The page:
Since it is very unlikely that a single classification paradigm performs best for all types of problems regarding the complexity and the quality of the databases available, one of the trends nowadays is to combine multiple algorithms to improve the overall classification performance. This carries out the application of different classification models from the same knowledge (e.g. data), with a posterior technique that gathers all the information and provides a prediction. When using this approach, the basic classification models are called base-level classifiers and the classification technique that gathers all inputs and provides an overall conclusion is referred to as meta-level classifier.

Actually, the way of combining the output scores of the different base-level classifiers in order to build a meta-level classifier is a major problem in the combination of different classification systems, and the literature provides examples of several approaches in which voting systems or weights are applied for this aim (Kuncheva, 2004). Stacking (Wolpert, 1992) is an alternative approach of combining base-level classifiers that is characterized by its ability to take into account the class probability distributions of base-level classifiers. This method has been very successfully applied in general classification domains and that has been applied only very recently to medical classification problems (Sierra et al, 2001). Due to the capability of stacking to further combine the knowledge represented in each classifier, in this Chapter we focus on an extension introduced by Wolpert (1992) called stacked generalization, and we propose to improve it applying a Gaussian meta-learning method to the supervised classification framework.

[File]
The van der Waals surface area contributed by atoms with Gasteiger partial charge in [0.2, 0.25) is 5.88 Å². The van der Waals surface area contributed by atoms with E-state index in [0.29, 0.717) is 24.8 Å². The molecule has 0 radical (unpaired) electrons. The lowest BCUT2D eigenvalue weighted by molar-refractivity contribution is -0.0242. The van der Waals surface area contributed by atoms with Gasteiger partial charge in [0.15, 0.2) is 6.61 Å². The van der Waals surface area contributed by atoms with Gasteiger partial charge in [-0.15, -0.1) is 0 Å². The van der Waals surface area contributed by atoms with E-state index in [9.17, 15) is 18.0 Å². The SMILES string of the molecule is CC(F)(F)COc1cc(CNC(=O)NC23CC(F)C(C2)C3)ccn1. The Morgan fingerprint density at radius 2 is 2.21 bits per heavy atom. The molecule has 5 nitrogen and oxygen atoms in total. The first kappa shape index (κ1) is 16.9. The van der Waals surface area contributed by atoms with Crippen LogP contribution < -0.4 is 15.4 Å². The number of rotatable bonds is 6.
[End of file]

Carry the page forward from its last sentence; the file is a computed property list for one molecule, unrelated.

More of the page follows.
In brief, this Chapter investigates the performance of the stacking schema improved with Gaussian networks to provide meta-learning from predictions of base-level multi-classifiers, particularly for the concrete application to the real complex problem of the selection of the most promising in-vitro human embryos, in order to improve the success rate (e.g. implantation rate) of in-vitro fertilization treatments.The outline of this Chapter is the following: